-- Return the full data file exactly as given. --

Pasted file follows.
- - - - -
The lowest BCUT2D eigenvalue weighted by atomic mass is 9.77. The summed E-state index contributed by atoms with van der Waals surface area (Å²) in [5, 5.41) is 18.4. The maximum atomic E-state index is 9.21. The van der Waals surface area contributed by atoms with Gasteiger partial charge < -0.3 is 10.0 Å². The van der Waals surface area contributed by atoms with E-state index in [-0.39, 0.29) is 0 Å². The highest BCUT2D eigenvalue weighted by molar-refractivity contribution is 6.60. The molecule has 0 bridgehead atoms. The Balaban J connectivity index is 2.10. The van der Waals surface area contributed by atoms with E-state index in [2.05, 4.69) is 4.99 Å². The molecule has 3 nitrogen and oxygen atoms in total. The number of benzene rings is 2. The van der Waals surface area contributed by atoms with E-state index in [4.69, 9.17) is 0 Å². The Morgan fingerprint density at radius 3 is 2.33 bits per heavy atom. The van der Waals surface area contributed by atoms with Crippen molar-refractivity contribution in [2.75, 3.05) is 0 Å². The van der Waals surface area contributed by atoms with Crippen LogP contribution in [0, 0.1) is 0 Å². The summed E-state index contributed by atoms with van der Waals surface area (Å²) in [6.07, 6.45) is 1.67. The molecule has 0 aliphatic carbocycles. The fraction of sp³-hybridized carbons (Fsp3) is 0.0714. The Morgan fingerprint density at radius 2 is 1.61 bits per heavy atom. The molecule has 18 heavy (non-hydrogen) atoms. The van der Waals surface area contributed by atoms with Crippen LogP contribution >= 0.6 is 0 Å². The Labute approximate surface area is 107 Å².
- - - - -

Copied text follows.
The lowest BCUT2D eigenvalue weighted by atomic mass is 9.77. The summed E-state index contributed by atoms with van der Waals surface area (Å²) in [5, 5.41) is 18.4. The maximum atomic E-state index is 9.21. The van der Waals surface area contributed by atoms with Gasteiger partial charge < -0.3 is 10.0 Å². The van der Waals surface area contributed by atoms with E-state index in [-0.39, 0.29) is 0 Å². The highest BCUT2D eigenvalue weighted by molar-refractivity contribution is 6.60. The molecule has 0 bridgehead atoms. The Balaban J connectivity index is 2.10. The van der Waals surface area contributed by atoms with E-state index in [2.05, 4.69) is 4.99 Å². The molecule has 3 nitrogen and oxygen atoms in total. The number of benzene rings is 2. The van der Waals surface area contributed by atoms with E-state index in [4.69, 9.17) is 0 Å². The Morgan fingerprint density at radius 3 is 2.33 bits per heavy atom. The van der Waals surface area contributed by atoms with Crippen molar-refractivity contribution in [2.75, 3.05) is 0 Å². The van der Waals surface area contributed by atoms with Crippen LogP contribution in [0, 0.1) is 0 Å². The summed E-state index contributed by atoms with van der Waals surface area (Å²) in [6.07, 6.45) is 1.67. The molecule has 0 aliphatic carbocycles. The fraction of sp³-hybridized carbons (Fsp3) is 0.0714. The Morgan fingerprint density at radius 2 is 1.61 bits per heavy atom. The molecule has 18 heavy (non-hydrogen) atoms. The van der Waals surface area contributed by atoms with Crippen LogP contribution >= 0.6 is 0 Å². The Labute approximate surface area is 107 Å².